With 3 patients having been treated at dose levels (DL) 0 and +1, without any dose-limiting toxicity (DLT) during the first cycle, the remaining 27 proceeded to DL+2. Common hematologic adverse events (AEs) included anemia and thrombocytopenia. Non-hematologic AEs included infections, amongst which there were 3 cases of sepsis, 3 of pneumonia, and 1 each with esophageal candidiasis, colitis and herpes zoster reactivation. Other side effects included 1 case of syncope and cerebral seizure in a patient with seizure history (Table 2). Cardiotoxicity was not observed: median N-terminal pro-brain natriuretic peptide (NT-proBNP) levels were 186pg/ml (norm:<125pg/ml) before and insignificantly different after VBDD with 203pg/ml. In 2/33 patients, a relation to VBDD was suspected: 1 herpes zoster reactivation (despite acyclovir prophylaxis), and 1 bacteremia. Both of these patients recovered after standard care measures. With supportive medication (pantoprazole, cotrimoxazol, acyclovir, granisetron, enoxaparin, pamidronate or zolendronate), VBDD tolerability was favorable as compared to that of BDD.15
A total of 33 patients received at least 1 VBDD cycle and most completed 6 scheduled cycles (67%, Figure 1A). Response in relapsed and RRMM patients demonstrated substantial efficacy; nearly all patients showed a decrease in their paraprotein and disease burden. At the end of therapy (EoT), ~2/3 of patients had lower paraprotein or substantially decreased serum free light chain levels than they had prior to VBDD (Figure 1B). The best overall response rate (ORR) was 67%, and remained at 61% at the EoT; the clinical benefit rate (CBR) was 94% and 88%, respectively (Figure 1C). Response with respect to vorinostat revealed a dose-response relationship, with ORRs in DL0, +1 and +2 increasing from 33% to 66% and 70%, respectively (Figure 1C). ORR in CG-subgroups amounted to 50%, 47% and 88% in HR, unfavorable and favorable patients, respectively. Since various groups describe ‘unfavorable’ CG, albeit not extensively HR, if 1q- and c-myc abnormalities are present, this group combined with that of HR patients was also assessed (Figure 1D).
Of interest, 7 patients had been refractory to bortezomib (relapse on VD, bortezomib-cyclophosphamide-dexamethasone (VCD) or bortezomib-thalidomide-dexamethasone (VTD) in 4, 2 and 1 patient, respectively), whilst 3 were refractory on lenalidomide-dexamethasone (Rd). The response in bortezomib-refractory patients was 3 partial responses (PR), 1 minor response (MR), 2 stable diseases (SD) and 1 progressive disease (PD; this latter being a plasma cell leukemia [PCL]). Rd-refractory patients all showed PR to VBDD. Comparison of our VBDD results to other HDACi trials was favorable, while AEs were effectively manageable (Table 1A).2116131243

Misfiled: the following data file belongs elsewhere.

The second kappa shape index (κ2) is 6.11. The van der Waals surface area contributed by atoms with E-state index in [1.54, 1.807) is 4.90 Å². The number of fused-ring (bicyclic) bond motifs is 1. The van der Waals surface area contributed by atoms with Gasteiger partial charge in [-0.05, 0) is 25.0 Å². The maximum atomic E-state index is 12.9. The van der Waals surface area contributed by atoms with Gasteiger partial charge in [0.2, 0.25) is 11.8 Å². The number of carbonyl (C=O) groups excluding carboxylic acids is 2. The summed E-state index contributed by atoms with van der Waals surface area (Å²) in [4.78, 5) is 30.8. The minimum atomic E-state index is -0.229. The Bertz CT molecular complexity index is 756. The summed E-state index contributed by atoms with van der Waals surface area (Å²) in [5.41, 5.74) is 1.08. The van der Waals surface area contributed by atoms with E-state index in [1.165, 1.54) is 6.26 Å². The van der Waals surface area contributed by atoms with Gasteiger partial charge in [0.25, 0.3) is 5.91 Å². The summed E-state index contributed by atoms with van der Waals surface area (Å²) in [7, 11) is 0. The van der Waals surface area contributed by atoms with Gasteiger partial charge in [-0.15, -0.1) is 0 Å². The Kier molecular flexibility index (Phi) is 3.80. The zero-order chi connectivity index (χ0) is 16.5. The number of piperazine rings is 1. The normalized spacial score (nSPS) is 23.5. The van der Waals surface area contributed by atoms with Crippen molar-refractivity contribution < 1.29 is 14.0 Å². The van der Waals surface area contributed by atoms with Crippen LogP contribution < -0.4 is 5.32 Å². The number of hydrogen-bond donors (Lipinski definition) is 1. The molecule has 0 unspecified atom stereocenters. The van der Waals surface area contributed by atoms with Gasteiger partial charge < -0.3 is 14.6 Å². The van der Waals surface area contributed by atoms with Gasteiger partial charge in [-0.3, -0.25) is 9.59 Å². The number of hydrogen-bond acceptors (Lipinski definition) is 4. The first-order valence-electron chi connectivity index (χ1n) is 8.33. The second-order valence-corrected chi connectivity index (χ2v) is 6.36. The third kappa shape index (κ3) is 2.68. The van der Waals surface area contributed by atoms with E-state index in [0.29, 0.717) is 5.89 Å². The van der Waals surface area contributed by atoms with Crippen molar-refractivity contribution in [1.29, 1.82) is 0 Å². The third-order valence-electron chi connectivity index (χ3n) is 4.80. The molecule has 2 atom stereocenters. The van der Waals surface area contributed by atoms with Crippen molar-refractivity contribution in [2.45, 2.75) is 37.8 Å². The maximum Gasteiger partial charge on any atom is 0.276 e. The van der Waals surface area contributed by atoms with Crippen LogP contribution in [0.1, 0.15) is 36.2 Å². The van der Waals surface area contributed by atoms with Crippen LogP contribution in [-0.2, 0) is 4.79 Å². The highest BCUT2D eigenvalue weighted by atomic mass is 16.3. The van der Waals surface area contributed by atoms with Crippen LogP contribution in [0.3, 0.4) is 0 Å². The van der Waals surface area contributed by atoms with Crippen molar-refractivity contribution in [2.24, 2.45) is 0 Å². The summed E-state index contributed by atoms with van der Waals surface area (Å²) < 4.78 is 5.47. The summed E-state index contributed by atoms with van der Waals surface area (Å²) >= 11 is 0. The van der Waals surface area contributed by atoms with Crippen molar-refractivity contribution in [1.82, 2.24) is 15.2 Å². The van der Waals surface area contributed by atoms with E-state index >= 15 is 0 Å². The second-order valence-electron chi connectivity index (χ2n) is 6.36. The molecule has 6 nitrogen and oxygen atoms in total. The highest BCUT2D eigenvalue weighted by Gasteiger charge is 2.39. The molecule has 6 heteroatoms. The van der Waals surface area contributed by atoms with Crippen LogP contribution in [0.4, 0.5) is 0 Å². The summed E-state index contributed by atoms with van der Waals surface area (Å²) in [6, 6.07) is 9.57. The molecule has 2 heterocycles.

Bone marrow plasma cell (BMPC) infiltration rates and immunohistochemistry (IHC)-CD38 and HDAC6 expression were assessed before and during VBDD (Online Supplementary Figure S3, Figure 1 E,F). Moreover, we assessed the relative pan-HDAC activity in peripheral blood mononuclear cells (PBMCs) before and during the second VBDD cycle. Decreases in relative HDAC activity in 11/16 patient samples were observed (Figure 1G). As early as on day 8 of cycle 2, the median HDAC activity decreased to 45% of pre-treatment levels (P=0.113). Responders (≥PR) showed >40% early pan-HDAC activity decreases in PBMCs, whereas pan-HDAC activity remained either unchanged, modestly decreased or increased in patients with SD or no response (Figure 1G).
Based on PBMC-HDAC decline (decrease of PBMC-HDAC activity from VBDD initiation to cycle 2, day 8 with a cut-off of ≥15% vs. <15%; Figure 1 G,H), patients were classified in pharmacodynamic responders vs. SD/non-responders. While both cohorts exhibited similar characteristics regarding age, sex and staging according to the International Staging System (ISS), pharmacodynamic responders had better renal function, CG and lower BMPCs (CD38), associated with improved response to VBDD (Online Supplementary Table S1). In line, BMPCs and BM-HDAC6-IHC-expression (Figure 1 E-H) decreased in pharmacodynamic responders during therapy, whilst in nonresponders both remained almost unaffected.